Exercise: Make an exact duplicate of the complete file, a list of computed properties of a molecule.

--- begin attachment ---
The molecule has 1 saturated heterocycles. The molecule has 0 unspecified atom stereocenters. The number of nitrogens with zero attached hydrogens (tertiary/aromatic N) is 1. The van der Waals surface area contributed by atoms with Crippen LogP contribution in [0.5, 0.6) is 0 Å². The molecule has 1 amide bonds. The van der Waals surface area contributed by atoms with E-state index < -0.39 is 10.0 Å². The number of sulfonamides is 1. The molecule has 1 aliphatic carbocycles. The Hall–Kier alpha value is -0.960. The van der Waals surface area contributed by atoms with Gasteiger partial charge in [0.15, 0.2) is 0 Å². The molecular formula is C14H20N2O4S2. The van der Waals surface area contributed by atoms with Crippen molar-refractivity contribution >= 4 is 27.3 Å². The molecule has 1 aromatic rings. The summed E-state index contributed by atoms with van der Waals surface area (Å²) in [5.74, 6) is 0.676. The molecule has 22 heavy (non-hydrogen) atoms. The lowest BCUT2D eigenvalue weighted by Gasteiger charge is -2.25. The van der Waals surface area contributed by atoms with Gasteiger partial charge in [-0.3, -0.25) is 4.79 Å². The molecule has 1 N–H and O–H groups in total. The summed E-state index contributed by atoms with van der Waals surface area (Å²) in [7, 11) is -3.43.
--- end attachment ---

The molecule has 1 saturated heterocycles. The molecule has 0 unspecified atom stereocenters. The number of nitrogens with zero attached hydrogens (tertiary/aromatic N) is 1. The van der Waals surface area contributed by atoms with Crippen LogP contribution in [0.5, 0.6) is 0 Å². The molecule has 1 amide bonds. The van der Waals surface area contributed by atoms with E-state index < -0.39 is 10.0 Å². The number of sulfonamides is 1. The molecule has 1 aliphatic carbocycles. The Hall–Kier alpha value is -0.960. The van der Waals surface area contributed by atoms with Gasteiger partial charge in [0.15, 0.2) is 0 Å². The molecular formula is C14H20N2O4S2. The van der Waals surface area contributed by atoms with Crippen molar-refractivity contribution >= 4 is 27.3 Å². The molecule has 1 aromatic rings. The summed E-state index contributed by atoms with van der Waals surface area (Å²) in [5.74, 6) is 0.676. The molecule has 22 heavy (non-hydrogen) atoms. The lowest BCUT2D eigenvalue weighted by Gasteiger charge is -2.25. The van der Waals surface area contributed by atoms with Gasteiger partial charge in [-0.3, -0.25) is 4.79 Å². The molecule has 1 N–H and O–H groups in total. The summed E-state index contributed by atoms with van der Waals surface area (Å²) in [7, 11) is -3.43.